EPA throws spanner into port dust up mix

WESTERN Australia’s environmental watchdog has recommended that all conditions regulating dust at BHP’s Port Hedland be placed under BHP’s existing contemporary Part V licence to make them more clearly enforceable, paving the way for the Big Australian to dust off its long-desired port expansion plans.
EPA throws spanner into port dust up mix EPA throws spanner into port dust up mix EPA throws spanner into port dust up mix EPA throws spanner into port dust up mix EPA throws spanner into port dust up mix

Nelson Point, Port Hedland.

The Environmental Protection Authority released its report into ministerial statements that set out the responsibilities for dust management at Finucane Island and Nelson Point, and found a single regulatory mechanism to manage dust emissions and discharges at the port would remove duplication and overlap and improve transparency and compliance.

The report forms part of an inquiry by the EPA on changing the operating conditions for BHP in response to BHP's 2015 application to increase its throughput from 270 million tonnes per annum to 290Mtpa.

EPA chairman Dr Tom Hatton said there were overlaps between conditions in ministerial statements and operating licences issued by the DWER.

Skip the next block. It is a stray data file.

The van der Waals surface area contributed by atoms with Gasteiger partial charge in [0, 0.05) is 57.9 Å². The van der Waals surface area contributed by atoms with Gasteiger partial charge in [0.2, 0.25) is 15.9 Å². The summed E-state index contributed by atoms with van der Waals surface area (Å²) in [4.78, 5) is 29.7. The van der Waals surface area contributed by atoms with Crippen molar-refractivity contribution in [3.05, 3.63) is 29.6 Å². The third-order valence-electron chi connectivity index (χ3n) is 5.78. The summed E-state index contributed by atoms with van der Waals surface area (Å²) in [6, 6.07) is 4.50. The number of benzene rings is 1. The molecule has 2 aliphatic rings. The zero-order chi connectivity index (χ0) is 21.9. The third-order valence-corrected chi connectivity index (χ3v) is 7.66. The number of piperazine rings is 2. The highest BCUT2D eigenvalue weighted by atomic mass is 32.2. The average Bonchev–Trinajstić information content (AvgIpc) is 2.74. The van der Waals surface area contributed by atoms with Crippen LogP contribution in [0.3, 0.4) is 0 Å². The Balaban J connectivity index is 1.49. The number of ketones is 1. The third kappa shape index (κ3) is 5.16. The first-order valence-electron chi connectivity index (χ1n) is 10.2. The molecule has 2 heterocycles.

He said that led the EPA to recommend that all conditions regulating dust in BHP's Port Hedland operations be placed under the existing contemporary Part V licence, making the regulation more clearly enforceable.

Hatton said BHP's ministerial conditions were established in 1996 and 2007, however, they had been updated by DWER licences, and it made sense to take a more clear approach and remove duplication, so there was a sole regulatory instrument to manage dust in Port Hedland.

He said the EPA would continue to assess new proposals and schemes and provide public advice on those that may have a significant impact on the environment.

BHP's expansionism is likely to reignite stiff local opposition, which will have been galvanised by the release of the Port Hedland Dust Management Taskforce's report to government in August showing that 24 hour particulate matter (dust) concentrations regularly exceeded the air National Environmental Protection Measure of 50 micrograms per cubic metre of air.

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